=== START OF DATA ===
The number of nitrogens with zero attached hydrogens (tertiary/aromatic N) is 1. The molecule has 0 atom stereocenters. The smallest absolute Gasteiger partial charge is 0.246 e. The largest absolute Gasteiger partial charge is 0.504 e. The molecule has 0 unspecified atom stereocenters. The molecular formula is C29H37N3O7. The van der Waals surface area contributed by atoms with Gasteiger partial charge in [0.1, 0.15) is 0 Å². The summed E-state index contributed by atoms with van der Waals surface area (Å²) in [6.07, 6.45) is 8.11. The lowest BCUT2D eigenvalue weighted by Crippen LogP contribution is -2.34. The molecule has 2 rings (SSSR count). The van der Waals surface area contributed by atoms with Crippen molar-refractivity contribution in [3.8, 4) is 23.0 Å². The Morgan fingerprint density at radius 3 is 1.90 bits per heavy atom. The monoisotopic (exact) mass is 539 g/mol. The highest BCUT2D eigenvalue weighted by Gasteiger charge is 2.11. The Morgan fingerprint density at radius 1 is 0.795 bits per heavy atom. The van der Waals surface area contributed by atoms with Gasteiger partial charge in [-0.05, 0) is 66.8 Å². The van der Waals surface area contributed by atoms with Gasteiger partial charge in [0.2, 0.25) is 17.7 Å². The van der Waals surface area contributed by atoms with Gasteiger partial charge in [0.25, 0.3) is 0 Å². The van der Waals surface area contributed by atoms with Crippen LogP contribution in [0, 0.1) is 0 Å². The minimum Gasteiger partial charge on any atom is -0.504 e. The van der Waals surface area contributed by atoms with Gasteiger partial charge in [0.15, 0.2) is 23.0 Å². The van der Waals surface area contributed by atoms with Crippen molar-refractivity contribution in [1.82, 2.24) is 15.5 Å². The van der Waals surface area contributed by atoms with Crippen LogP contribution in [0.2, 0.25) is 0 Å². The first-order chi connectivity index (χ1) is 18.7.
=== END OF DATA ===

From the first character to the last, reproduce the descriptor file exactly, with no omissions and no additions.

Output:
The number of nitrogens with zero attached hydrogens (tertiary/aromatic N) is 1. The molecule has 0 atom stereocenters. The smallest absolute Gasteiger partial charge is 0.246 e. The largest absolute Gasteiger partial charge is 0.504 e. The molecule has 0 unspecified atom stereocenters. The molecular formula is C29H37N3O7. The van der Waals surface area contributed by atoms with Gasteiger partial charge in [0.1, 0.15) is 0 Å². The summed E-state index contributed by atoms with van der Waals surface area (Å²) in [6.07, 6.45) is 8.11. The lowest BCUT2D eigenvalue weighted by Crippen LogP contribution is -2.34. The molecule has 2 rings (SSSR count). The van der Waals surface area contributed by atoms with Crippen molar-refractivity contribution in [3.8, 4) is 23.0 Å². The Morgan fingerprint density at radius 3 is 1.90 bits per heavy atom. The monoisotopic (exact) mass is 539 g/mol. The highest BCUT2D eigenvalue weighted by Gasteiger charge is 2.11. The Morgan fingerprint density at radius 1 is 0.795 bits per heavy atom. The van der Waals surface area contributed by atoms with Gasteiger partial charge in [-0.05, 0) is 66.8 Å². The van der Waals surface area contributed by atoms with Gasteiger partial charge in [0.2, 0.25) is 17.7 Å². The van der Waals surface area contributed by atoms with Gasteiger partial charge in [0.25, 0.3) is 0 Å². The van der Waals surface area contributed by atoms with Crippen LogP contribution in [0, 0.1) is 0 Å². The minimum Gasteiger partial charge on any atom is -0.504 e. The van der Waals surface area contributed by atoms with Gasteiger partial charge in [0.15, 0.2) is 23.0 Å². The van der Waals surface area contributed by atoms with Crippen molar-refractivity contribution in [1.82, 2.24) is 15.5 Å². The van der Waals surface area contributed by atoms with Crippen LogP contribution in [0.2, 0.25) is 0 Å². The first-order chi connectivity index (χ1) is 18.7.